Behind the dates given in the foregoing paragraphs is an interesting story. The evidence that correction had been achieved is of two kinds: first, demonstrations that the corrector is behaving satisfactorily based on Zemlin tableaux or Ronchigrams and, second, corrected images. For the quadrupole correctors, evidence of the first kind is to be found in the 1997 papers by Krivanek et al. (1997a,b) and, in much more detail, in Krivanek et al. (1999) and Dellby et al. (2001), and, for the sextupole device, in the paper by Uhlemann and Haider, published in 1998 but submitted on 5 May 1997. Turning now to the question of corrected images, I am indebted to Urban for the following information about the German project. The first corrected images obtained with the sextupole corrector were recorded by Bernd Kabius on a Philips CM200 microscope in Heidelberg on 24 June 1997. The following day, these images were shown to Karel van der Mast and Ben Bormans of Philips Electron Optics in Eindhoven; the images were sufficiently impressive to overcome van der Mast’s earlier reticence and the decision to produce a corrected commercial instrument was taken that same day. An account of this work was submitted to Nature soon after but was not accepted for publication; Science likewise rejected it. After further negotiations, however, Nature did accept the paper, which appeared in the issue of 23 April 1998 (Haider et al. 1998a).
For the quadrupole project, Krivanek has likewise sent me many details. He and L. M. (Mick) Brown applied to the Paul Instrument Fund of the Royal Society for funding for such a corrector project in 1994; the results obtained with the first version of the corrector were presented at ‘Microscopy and Microanalysis’, the annual congress of the Microscopy Society of America held in Cleveland in August 1997 (Krivanek et al. 1997b). The abstract tells us that an early version of the aberration diagnostic software was working on the date of submission (March 1997) and by the time of the meeting preliminary results showing that the corrector worked in principle were available. It was after that talk that Batson decided to order a corrector for the IBM STEM. Similar findings were presented at the Cambridge EMAG meeting (Krivanek et al. 1997a), after which Krivanek and Dellby moved to Seattle and began work on an improved corrector. A pair of pictures, before and after correction, showing that correction had indeed been achieved with the Cambridge instrument (for which the spherical aberration coefficient of the objective lens was 3.5 mm at 100 kV) were published; HAADF pictures were also obtained with a resolution of 2.3 Å, the corresponding figure for the uncorrected instrument being 2.8 Å. These were recorded in the summer and autumn of 1997 (Krivanek et al. 1998).
At Nion in Seattle, the Mark 2 corrector was working by the spring of 2000 in a more recent VG STEM and a better site. This corrector was installed on the IBM instrument on 9 June 2000; a HAADF image with 1.4 Å resolution had been obtained before shipment (in an uncorrected instrument the limit was about 2 Å). This is reproduced in Dellby et al. (2001), which also shows an image of silicon dumb-bells, recorded soon after installation. It was this instrument that furnished the first sub-ångström resolution pictures shown in Batson et al. (2002).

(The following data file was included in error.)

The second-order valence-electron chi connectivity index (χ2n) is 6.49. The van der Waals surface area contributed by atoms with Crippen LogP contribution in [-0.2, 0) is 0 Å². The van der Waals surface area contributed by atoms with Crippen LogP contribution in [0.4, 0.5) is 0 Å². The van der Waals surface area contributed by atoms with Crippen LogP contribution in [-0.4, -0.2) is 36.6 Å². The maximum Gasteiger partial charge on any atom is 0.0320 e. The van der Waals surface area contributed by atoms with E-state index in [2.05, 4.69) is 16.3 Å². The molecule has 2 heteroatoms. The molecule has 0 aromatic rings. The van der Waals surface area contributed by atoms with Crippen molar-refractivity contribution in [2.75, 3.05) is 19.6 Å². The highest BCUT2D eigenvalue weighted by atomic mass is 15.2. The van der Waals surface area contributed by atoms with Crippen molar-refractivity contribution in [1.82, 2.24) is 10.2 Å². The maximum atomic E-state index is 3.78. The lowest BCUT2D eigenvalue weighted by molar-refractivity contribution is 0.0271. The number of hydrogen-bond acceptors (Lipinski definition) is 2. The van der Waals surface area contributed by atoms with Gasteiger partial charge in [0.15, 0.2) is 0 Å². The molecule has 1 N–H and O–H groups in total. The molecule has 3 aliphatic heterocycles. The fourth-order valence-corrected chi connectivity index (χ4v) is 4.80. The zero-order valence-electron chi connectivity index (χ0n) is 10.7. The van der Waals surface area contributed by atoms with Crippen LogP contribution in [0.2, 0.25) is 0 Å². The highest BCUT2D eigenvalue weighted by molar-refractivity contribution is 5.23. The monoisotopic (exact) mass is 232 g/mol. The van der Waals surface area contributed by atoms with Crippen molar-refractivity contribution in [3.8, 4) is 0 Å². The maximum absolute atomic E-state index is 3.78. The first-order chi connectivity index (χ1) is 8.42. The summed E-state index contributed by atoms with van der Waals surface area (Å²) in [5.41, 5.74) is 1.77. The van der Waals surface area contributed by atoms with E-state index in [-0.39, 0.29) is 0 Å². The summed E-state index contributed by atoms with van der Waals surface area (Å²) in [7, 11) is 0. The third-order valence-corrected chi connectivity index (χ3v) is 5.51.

Just as earlier studies on multipole correctors had shown the importance of parasitic aberrations, so these triumphant announcements of spherical aberration correction served as unwelcome reminders that chromatic aberration is also an axial aberration and an enemy no less formidable than spherical aberration. Unless it too could be corrected (or rendered inoffensive), the progress that had been achieved remained limited. Two approaches were possible. First, the energy spread of the incident beam could be kept so small that the chromatic aberration would have little effect. Alternatively, the chromatic aberration could be corrected as well as the spherical aberration. The commercial electron microscope manufacturers have largely adopted the first solution, because it could be implemented rapidly but mainly because the second type of solution did not yet exist! Several types of monochromator were developed and are today incorporated in commercial instruments. The current in the beam is inevitably diminished since the role of the monochromator is to eliminate electrons with energies outside the acceptance window. As these devices do not, strictly speaking, effect any correction, we shall not discuss them here—they represent a truce, not a victory over the enemy. A list of representative references is to be found in Hawkes (2008) but the subject is in rapid evolution.
Not many ways of cancelling the chromatic aberration coefficient Cc are known and all require quadrupoles. The simple rule that sextupole correctors are best for TEMs and quadrupoles for STEMs is therefore breaking down. One ingenious all-electrostatic suggestion was already present in Scherzer’s (1947) paper and requires us to find a quadrupole potential function, p2(z) that satisfies where ϕ(z) is the electrostatic potential on the optic axis (z) and primes denote differentiation with respect to z. Configurations for which this condition is closely satisfied are known (Henstra & Krijn 2000; Maas et al. 2000, 2001, 2003; Weißbäcker & Rose 2000, 2001, 2002). The resulting correctors can be made capable of correcting spherical aberration as well; we refer to the papers cited for many more details.